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Tuesday, 13 April 2021

'Paranoia' at Hanager Theatre: exploration of a troubled woman's mind

Embodying a shattered psyche, the actress Reem Hegab gives a remarkable performance in Paranoia, a monodrama by the first-time playwright Rasha Faltas

Dalia Basiouny , Sunday 17 May 2015
Reem Hegab in 'Paranoia' (Photo: Eid Khalil)
Views: 2777
Views: 2777

The one person show-- the monodrama-- is a challenging theatre form. It is a big task for the creators to fill the performance space with the body and the voice of one performer. As much as it is challenging, it can be very rewarding, when it works!

The team behind the one-woman show titled Paranoia, currently running at Hanager Arts Center until the end of May, took that challenge to heart. Veteran director Mohsen Helmy presented the text of first-time writer Rasha Faltas which takes place inside the head of a woman suffering from a mental illness.

“Paranoia” touches a few hot buttons in patriarchal society from incest, to punishing the budding sexuality of young women. The troubled text hides in the perceived confusion of a troubled mind. It is dancer, actor and director Reem Hegab who embodies the complex character at the heart of the monodrama.

Hegab has been on stage since a young age as a ballet dancer and a music performer. In addition to directing plays through Studio Malh, the theatre company she started in 2003, she has starred in a large number of performances. But for those who have seen Reem Hegab perform before, are in for a surprise.

In this rollercoaster solo performance, Helmy is able to guide the actress into heights and depths that extend her range as a performer. She transitions smoothly between different moods, and makes seemingly effortless shifts from a state of mind to an opposite one, demonstrating a great command of her emotional tools.

The director also utilises Hegab’s malleable body to fill the large stage of Hanger Theatre. With supple movements she kneels, crawls, leans back, twirls, jitters, shakes, jumps, runs up and down the ramp; she withdraws inside herself, then boldly faces the audience; she grows old and effortlessly becomes young again, performing complex movements with ease and grace.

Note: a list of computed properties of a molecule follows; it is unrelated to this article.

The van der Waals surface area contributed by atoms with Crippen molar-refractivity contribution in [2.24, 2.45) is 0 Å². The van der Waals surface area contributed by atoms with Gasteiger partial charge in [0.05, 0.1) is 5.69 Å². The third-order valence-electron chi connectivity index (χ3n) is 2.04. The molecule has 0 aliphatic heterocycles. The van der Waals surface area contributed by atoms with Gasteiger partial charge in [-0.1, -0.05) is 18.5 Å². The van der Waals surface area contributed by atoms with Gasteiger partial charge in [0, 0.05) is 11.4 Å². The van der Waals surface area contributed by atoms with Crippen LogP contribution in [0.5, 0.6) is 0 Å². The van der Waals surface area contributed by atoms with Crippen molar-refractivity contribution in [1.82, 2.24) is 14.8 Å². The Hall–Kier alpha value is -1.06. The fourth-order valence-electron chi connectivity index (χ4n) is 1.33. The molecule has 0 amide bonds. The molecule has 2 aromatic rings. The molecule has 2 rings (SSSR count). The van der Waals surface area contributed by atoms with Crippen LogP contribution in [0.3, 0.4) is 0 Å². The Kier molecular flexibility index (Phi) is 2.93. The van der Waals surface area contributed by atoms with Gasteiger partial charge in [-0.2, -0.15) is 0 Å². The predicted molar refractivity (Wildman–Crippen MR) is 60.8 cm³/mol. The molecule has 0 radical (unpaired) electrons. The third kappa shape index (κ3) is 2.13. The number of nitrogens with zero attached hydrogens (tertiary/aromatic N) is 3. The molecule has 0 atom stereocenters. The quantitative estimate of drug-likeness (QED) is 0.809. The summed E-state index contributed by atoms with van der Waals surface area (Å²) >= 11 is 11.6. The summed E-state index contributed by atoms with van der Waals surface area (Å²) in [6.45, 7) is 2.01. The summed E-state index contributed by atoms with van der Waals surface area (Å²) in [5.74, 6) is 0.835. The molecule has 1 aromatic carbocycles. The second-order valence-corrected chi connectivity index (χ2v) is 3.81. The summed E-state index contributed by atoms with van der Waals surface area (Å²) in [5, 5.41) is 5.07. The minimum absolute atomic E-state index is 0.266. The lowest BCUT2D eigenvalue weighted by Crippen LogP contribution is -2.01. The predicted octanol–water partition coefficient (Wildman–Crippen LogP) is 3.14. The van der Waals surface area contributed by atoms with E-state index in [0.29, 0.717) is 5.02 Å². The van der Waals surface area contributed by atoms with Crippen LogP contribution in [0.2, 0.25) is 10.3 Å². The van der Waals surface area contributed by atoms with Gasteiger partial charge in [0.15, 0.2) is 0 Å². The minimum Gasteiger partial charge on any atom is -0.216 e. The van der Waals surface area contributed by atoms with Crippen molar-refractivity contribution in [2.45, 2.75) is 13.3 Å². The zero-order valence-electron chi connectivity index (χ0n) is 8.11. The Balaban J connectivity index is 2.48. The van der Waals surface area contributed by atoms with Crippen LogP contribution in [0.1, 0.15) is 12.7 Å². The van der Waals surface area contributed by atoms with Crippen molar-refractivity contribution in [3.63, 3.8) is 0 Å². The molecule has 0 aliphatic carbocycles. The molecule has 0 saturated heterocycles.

The first time writer chose a complex topic: women’s oppression in society. She uses mental illness as a way to present the shattered psyche of the exploited woman. But while the mental condition of Paranoia is characterised by unfounded delusions of persecution, obsessive distrust of others or exaggerated self-importance, the protagonist of this mis-named performance has very good reasons to distrust others, as she suffered from molestation by her uncle.

However, the staccato movement of the play fails to create a clear coherent structure to bind the personal stories. Though this is Faltas’ first experience at playwriting, she is not new to theatre. She has been an avid follower of theatre, and participated in a large number of production and workshops at Hanager Arts Center.

Just like most first time writers, Rasha Faltas tried to include many issues into one piece. She attempts to expose the problems of patriarchal society, represent the suffering of women, portraying a complex mental illness, while depicting personal moments that shape the life of her character, and injure her psyche. The result of this accumulation of topics is that not only is the audience offered a fragmented mind of the character but also a fragmented piece.

Though the play’s only character is a woman, the male voice projected through the sound system seems to be leading the performance. The play starts with the male voice, and often the woman is responding to that voice / presence. The man (a voice that's portraying "an oppressor") is not physically presented on stage, yet he haunts the space, as well as the character’s mind.

The play does not succeed in separating between presenting the stigmas that women suffer from and adopting these stigmas. The character repeats in a mantra like: “You will take me by force.
You will take me by force. You will take me by force.” Instead of describing what the character is suffering from, soon these lines become a plea from her to the oppressor to take her by force.

Rather than condemning the oppression, this production internalises it, digests it, reproduces it, and corporally has its character embody it. The self loathing that reeks from the text is translated on stage in a literal self flagellation, as the character whips herself, punishing her body for how society sees her and treats her.

She is presented as a victim from beginning to end. She is a victim of her hallucinations, a victim of society, and a victim of offensive men.

There is a grave danger in works of art that place women in situations which forces them to internalise their oppression, and then export this image out again as a norm. Normalising the suffering and victimhood as a results recreates this position as a reality for women. It also oversimplifies “women’s issues” as revolving only around the body and sexuality, ignoring all the complex facets of women as human.

What keeps audiences engaged is the powerfully engaging presence of the solo performer. Under Helmy's direction, Hegab shines in this performance. She is very personable, and has a warm presence, even as she represents the shattered psyche of an abused and troubled woman.

If you are searching for a play about freedom, liberation, and women power, Paranoia is not for you. Yet somehow the powerful presence of this engaging, passionate, charismatic actor is life affirming none-the-less.


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